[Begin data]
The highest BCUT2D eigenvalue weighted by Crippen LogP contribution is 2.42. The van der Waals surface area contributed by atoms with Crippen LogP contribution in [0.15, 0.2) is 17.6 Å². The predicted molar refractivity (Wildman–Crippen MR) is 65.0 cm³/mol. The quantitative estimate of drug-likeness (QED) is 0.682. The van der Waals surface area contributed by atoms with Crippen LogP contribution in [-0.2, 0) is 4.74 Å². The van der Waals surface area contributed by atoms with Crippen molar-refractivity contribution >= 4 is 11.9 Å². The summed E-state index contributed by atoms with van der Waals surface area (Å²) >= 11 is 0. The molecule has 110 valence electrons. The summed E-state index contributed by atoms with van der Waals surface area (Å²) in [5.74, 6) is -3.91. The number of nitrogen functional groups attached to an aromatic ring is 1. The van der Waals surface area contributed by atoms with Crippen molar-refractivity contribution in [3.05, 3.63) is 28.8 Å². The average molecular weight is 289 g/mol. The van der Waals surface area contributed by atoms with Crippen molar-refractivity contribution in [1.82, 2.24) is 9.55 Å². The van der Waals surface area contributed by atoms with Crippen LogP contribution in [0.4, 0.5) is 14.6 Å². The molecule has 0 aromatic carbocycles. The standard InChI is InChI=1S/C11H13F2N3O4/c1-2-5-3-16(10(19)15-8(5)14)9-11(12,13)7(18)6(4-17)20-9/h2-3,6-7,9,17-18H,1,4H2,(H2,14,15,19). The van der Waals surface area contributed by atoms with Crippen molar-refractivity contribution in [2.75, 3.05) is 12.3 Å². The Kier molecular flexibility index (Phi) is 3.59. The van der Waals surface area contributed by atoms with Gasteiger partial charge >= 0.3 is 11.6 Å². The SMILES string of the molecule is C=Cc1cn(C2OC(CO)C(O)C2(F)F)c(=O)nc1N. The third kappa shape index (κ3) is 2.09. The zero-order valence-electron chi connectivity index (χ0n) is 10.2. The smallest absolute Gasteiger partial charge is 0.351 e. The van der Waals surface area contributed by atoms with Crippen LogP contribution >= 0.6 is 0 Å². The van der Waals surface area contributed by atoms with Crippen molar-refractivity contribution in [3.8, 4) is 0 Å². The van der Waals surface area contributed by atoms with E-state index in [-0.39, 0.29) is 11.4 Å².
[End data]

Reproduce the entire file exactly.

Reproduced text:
The highest BCUT2D eigenvalue weighted by Crippen LogP contribution is 2.42. The van der Waals surface area contributed by atoms with Crippen LogP contribution in [0.15, 0.2) is 17.6 Å². The predicted molar refractivity (Wildman–Crippen MR) is 65.0 cm³/mol. The quantitative estimate of drug-likeness (QED) is 0.682. The van der Waals surface area contributed by atoms with Crippen LogP contribution in [-0.2, 0) is 4.74 Å². The van der Waals surface area contributed by atoms with Crippen molar-refractivity contribution >= 4 is 11.9 Å². The summed E-state index contributed by atoms with van der Waals surface area (Å²) >= 11 is 0. The molecule has 110 valence electrons. The summed E-state index contributed by atoms with van der Waals surface area (Å²) in [5.74, 6) is -3.91. The number of nitrogen functional groups attached to an aromatic ring is 1. The van der Waals surface area contributed by atoms with Crippen molar-refractivity contribution in [3.05, 3.63) is 28.8 Å². The average molecular weight is 289 g/mol. The van der Waals surface area contributed by atoms with Crippen molar-refractivity contribution in [1.82, 2.24) is 9.55 Å². The van der Waals surface area contributed by atoms with Crippen LogP contribution in [0.4, 0.5) is 14.6 Å². The molecule has 0 aromatic carbocycles. The standard InChI is InChI=1S/C11H13F2N3O4/c1-2-5-3-16(10(19)15-8(5)14)9-11(12,13)7(18)6(4-17)20-9/h2-3,6-7,9,17-18H,1,4H2,(H2,14,15,19). The van der Waals surface area contributed by atoms with Crippen molar-refractivity contribution in [2.75, 3.05) is 12.3 Å². The Kier molecular flexibility index (Phi) is 3.59. The van der Waals surface area contributed by atoms with Gasteiger partial charge >= 0.3 is 11.6 Å². The SMILES string of the molecule is C=Cc1cn(C2OC(CO)C(O)C2(F)F)c(=O)nc1N. The third kappa shape index (κ3) is 2.09. The zero-order valence-electron chi connectivity index (χ0n) is 10.2. The smallest absolute Gasteiger partial charge is 0.351 e. The van der Waals surface area contributed by atoms with Crippen LogP contribution >= 0.6 is 0 Å². The van der Waals surface area contributed by atoms with Crippen molar-refractivity contribution in [3.8, 4) is 0 Å². The van der Waals surface area contributed by atoms with E-state index in [-0.39, 0.29) is 11.4 Å².